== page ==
What is Zochrot really remembering?

On March 21-22 the Israeli NGO Zochrot held its “Third International Conference on the Return of Palestinian Refugees“ in Tel Aviv. The two-day event featured an all-star team of anti-Israeli Israeli speakers from NGOs and academia, all to promote the Palestinian “right of return.”

Zochrot’s goal is “rais[ing] public awareness of the Palestinian Nakba” and “recognizing and materializing the right of return,” stressing that “the rights of the refugees to return must be accepted.” Nothing brings together Israel haters, including Americans, like the Palestinian “right of return.”

The name Zochrot connotes remembrance, but echoes the Jewish phrase Yizkor, a prayer said to honor the memory of dead. The point is to blame Israel for the Original Sin of its own creation and ostensibly sole responsibility for the Palestinian refugees. These name signals that these Israelis repent by not forgetting this invented historical narrative.

The aim of the group is peace, but the so-called “right of return” has become the largest obstacle to actually achieving peace between Israel and the Palestinians; the Palestinian obsession with remaining refugees — and dependents of the international community — at all costs has become the crutch to avoid any actual state building.

The “right of return” is allegedly found in United Nations General Assembly Resolution 194 (III) of December 1948, but the text reveals this “right” to be conditional: “refugees wishing to return to their homes and live at peace with their neighbors should be permitted to do so at the earliest practicable date, and that compensation should be paid for the property of those choosing not to return.” The resolution also calls for the United Nations “to facilitate the repatriation, resettlement and economic and social rehabilitation of the refugees and the payment of compensation.”

At the time all the Arab States in the UN (Egypt, Syria, Lebanon, Iraq, Saudi Arabia, and Yemen) voted against the resolution, since it implicitly accepted the partition of Mandatory Palestine that recognized the Jewish right to a state. But the actual text of the resolution has been irrelevant since the beginning; Palestinian identity has crystallized around the dream of an unconditional “right of return,” as has Palestinian propaganda to the world.

Among the lead sponsors of the Zochrot conference is the American Friends Service Committee (AFSC), the Quaker group that has supported BDS campaigns on college campuses and churches with their partner Jewish Voice for Peace (JVP). The Quakers also work with NGOs that encourage Israelis to refuse to serve in the IDF. Of course, it is the IDF that actually administered relief from 1967 to 1993 and today still coordinates with NGOs who want to assist Palestinians.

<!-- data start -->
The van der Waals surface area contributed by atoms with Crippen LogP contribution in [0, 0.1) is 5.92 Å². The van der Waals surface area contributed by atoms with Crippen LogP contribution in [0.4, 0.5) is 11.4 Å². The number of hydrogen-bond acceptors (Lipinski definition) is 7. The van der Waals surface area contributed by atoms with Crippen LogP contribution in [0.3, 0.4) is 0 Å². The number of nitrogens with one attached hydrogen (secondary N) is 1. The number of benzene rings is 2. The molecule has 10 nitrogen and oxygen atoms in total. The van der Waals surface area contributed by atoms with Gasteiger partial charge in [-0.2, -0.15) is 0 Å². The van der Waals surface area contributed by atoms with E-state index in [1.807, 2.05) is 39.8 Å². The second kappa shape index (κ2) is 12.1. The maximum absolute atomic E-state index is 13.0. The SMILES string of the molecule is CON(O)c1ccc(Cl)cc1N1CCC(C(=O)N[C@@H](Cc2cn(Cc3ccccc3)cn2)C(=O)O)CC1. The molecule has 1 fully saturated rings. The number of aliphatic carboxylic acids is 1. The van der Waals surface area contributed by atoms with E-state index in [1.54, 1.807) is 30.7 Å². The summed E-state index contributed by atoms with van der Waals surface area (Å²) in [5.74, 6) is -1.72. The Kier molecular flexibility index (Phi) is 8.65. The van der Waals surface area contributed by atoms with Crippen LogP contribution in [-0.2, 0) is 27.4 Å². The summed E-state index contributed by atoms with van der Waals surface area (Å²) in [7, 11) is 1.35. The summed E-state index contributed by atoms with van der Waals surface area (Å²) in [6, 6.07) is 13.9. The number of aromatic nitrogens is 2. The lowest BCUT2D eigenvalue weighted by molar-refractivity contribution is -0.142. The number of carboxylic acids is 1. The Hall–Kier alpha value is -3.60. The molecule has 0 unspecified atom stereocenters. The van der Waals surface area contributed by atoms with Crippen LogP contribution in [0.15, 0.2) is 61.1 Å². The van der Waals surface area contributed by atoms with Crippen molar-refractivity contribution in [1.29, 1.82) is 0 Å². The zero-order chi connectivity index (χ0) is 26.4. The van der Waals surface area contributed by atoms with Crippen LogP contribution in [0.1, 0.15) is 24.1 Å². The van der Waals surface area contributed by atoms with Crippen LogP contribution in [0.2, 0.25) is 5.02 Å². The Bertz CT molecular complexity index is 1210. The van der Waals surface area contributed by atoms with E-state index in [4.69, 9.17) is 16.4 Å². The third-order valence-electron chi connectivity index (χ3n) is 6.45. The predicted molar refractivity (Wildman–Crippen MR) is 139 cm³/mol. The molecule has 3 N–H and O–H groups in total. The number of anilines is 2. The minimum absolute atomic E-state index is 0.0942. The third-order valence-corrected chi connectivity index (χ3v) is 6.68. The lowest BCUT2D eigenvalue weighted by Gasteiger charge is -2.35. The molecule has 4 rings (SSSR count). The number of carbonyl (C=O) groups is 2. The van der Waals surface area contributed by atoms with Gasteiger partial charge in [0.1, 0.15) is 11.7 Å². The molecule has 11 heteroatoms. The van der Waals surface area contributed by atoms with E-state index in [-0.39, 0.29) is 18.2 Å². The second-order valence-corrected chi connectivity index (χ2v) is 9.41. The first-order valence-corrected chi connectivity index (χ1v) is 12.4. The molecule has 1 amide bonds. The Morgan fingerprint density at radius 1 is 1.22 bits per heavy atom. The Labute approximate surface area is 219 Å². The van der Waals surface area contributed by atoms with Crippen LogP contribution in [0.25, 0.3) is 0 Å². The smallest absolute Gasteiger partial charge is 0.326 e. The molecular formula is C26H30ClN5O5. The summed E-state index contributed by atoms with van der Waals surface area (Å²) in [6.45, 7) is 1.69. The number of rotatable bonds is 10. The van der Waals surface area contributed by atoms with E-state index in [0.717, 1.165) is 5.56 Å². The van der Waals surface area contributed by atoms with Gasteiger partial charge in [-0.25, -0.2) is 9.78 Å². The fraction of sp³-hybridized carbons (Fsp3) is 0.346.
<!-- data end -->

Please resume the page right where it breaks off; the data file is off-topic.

The AFSC has long experience in the Middle East and should know better. The AFSC spearheaded religious diplomacy about the fate of Jerusalem, which was besieged and divided during the war of 1948. It also delivered aid to Palestinians in Gaza in 1949-1950. But it withdraws after seeing how Palestinians were already becoming dependent on foreign aid, at the expense of their own initiative.

Since 1967, however, the AFSC has become a pointed adversary of Israel, accusing it of responsibility for Palestinian refugees that the AFSC itself refused to support any further after 1950, flirting with anti-Semitism, and today, orchestrating Israel boycotts across the US, all in the name of a Palestinian state. By working with groups like Zochrot the AFSC seeks to turn the clock back even further by demanding Israel effectively be dissolved.

Palestinian and their sympathizers in North America and Europe view relief and eventual repatriation (the “right of return”) as absolute rights. And the Arab states, with the exception of Jordan, remain steadfast in their refusal to do anything except warehouse Palestinians in permanent refugee camps.

If the AFSC, really wants to remember it should distant itself from NGOs like Zochrot and revisit the lessons of its own mission in Gaza in 1949. The AFSC might remind itself that they left Gaza because they could not bring about a true resolution of the Arab-Palestinian population who refused to becoming anything except permanent refugees. Palestinian demands for a “right of return” are no different than those of 1949, when, as Palestinian protest sign that greeted an American mission in 1948 demanded – “1. Send us back home. 2. Compensate us. 3. Maintain us until we are refreshed.” The AFSC has the sense to reject that mentality then. It should do so now.

The piece was co-authored by Alexander Joffe, a Shillman-Ginsburg Fellow of the Middle East Forum. 

About the Author
Asaf Romirowsky PhD, is the Executive Director of Scholars for Peace in the Middle East (SPME). Romirowsky is also a senior non-resident fellow at the BESA Center and a fellow at the Middle East Forum and a Professor [Affiliate] at the University of Haifa.
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